Why We Did This Audit
Branding and marking are central elements of USAID’s effort to enhance the visibility and value of U.S. foreign assistance by informing beneficiaries that the aid they receive is from the American people. Unfortunately, according to USAID, beneficiaries of billions of dollars in U.S. foreign assistance are often unaware that the aid they receive is provided by the American people. This need for awareness has only increased as foreign assistance programs have been more fully integrated into the U.S. National Security Strategy. Also, this audit was required by the USAID Branding Modernization Act (Public Law No: 116-334).
We conducted this audit to determine the extent to which USAID (1) has policies and procedures to ensure compliance with statutory branding and marking requirements and (2) provided information and oversight to ensure implementers complied with branding and marking requirements.
While USAID’s policies and procedures were consistent with Federal requirements, additional clarification could address some weaknesses in waiver requirements. Weaknesses include the Agency’s lack of:
- documentation of key elements in waiver decisions,
- consistency in the filing of waivers, and
- clarity in the use of the term “blanket waiver.”
These weaknesses could cause confusion, impair internal coordination as mission staff turnover, and undermine the Agency’s ability to have a holistic view of the way branding and marking waivers are used. By taking the corrective actions we recommended, USAID would better ensure compliance with branding and marking requirements—thereby fulfilling the goal of enhancing the visibility and value of U.S. foreign assistance by informing beneficiaries that aid was provided from the American people.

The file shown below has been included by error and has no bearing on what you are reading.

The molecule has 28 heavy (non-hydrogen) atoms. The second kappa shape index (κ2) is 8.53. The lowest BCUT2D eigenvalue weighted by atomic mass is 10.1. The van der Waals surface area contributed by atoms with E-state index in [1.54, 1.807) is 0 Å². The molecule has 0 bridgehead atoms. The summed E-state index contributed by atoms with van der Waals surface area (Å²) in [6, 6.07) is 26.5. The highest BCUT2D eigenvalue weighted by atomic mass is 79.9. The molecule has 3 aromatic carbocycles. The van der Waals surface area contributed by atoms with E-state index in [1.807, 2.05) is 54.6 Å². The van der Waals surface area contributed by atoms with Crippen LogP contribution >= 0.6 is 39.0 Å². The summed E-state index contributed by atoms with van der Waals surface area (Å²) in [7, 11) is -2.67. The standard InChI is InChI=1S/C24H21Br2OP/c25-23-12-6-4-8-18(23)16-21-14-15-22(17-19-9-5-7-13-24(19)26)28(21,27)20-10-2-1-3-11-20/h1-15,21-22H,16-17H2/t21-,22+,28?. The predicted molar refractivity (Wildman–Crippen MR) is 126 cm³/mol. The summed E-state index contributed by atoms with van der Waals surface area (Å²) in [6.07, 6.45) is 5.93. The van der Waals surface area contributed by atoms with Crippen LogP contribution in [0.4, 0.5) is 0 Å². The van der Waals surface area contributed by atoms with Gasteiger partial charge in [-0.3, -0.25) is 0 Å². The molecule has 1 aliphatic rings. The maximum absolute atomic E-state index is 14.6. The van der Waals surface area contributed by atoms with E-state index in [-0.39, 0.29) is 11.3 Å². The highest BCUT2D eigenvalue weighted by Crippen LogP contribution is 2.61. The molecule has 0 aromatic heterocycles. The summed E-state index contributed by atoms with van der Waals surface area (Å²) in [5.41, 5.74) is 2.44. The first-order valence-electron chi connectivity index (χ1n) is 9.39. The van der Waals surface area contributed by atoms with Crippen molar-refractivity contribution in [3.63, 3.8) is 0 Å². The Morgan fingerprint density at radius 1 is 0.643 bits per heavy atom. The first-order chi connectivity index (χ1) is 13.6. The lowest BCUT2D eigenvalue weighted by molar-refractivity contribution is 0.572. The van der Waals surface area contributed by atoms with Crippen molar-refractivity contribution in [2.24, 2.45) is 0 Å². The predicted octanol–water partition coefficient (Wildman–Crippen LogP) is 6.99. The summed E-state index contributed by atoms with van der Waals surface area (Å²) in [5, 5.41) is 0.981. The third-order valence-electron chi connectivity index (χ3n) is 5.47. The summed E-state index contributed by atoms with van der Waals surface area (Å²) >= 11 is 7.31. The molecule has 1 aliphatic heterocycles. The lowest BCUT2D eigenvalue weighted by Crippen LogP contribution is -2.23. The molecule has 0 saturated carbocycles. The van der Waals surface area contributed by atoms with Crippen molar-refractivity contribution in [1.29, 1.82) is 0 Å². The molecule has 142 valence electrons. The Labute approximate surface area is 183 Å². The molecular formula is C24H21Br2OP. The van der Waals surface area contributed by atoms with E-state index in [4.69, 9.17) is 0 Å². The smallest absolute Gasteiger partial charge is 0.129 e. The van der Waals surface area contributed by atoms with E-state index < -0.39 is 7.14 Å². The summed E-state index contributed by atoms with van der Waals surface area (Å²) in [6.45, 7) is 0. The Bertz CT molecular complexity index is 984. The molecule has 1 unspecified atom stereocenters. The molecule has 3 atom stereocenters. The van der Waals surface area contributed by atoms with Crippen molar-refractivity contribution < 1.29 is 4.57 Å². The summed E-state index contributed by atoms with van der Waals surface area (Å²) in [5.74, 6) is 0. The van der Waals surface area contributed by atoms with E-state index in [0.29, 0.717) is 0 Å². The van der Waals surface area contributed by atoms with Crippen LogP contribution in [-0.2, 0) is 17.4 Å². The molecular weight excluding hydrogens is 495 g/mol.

Additionally, while USAID’s oversight methods generally ensured that implementers complied with branding and marking requirements for sampled awards. For example, our review of 251 program materials found that 241 (96 percent) were marked with the USAID identity as required. However, agreement officer’s representatives were not formally assigned responsibility to monitor marking, even though they reported monitoring compliance. This was in contrast to the Agency’s practices for contractor officer’s representatives.
We made three recommendations to better ensure compliance with branding and marking requirements. USAID agreed with two of our recommendations and partially agreed with one of our recommendations. For all three recommendations, we consider that USAID’s action plan meets the intent of our recommendations.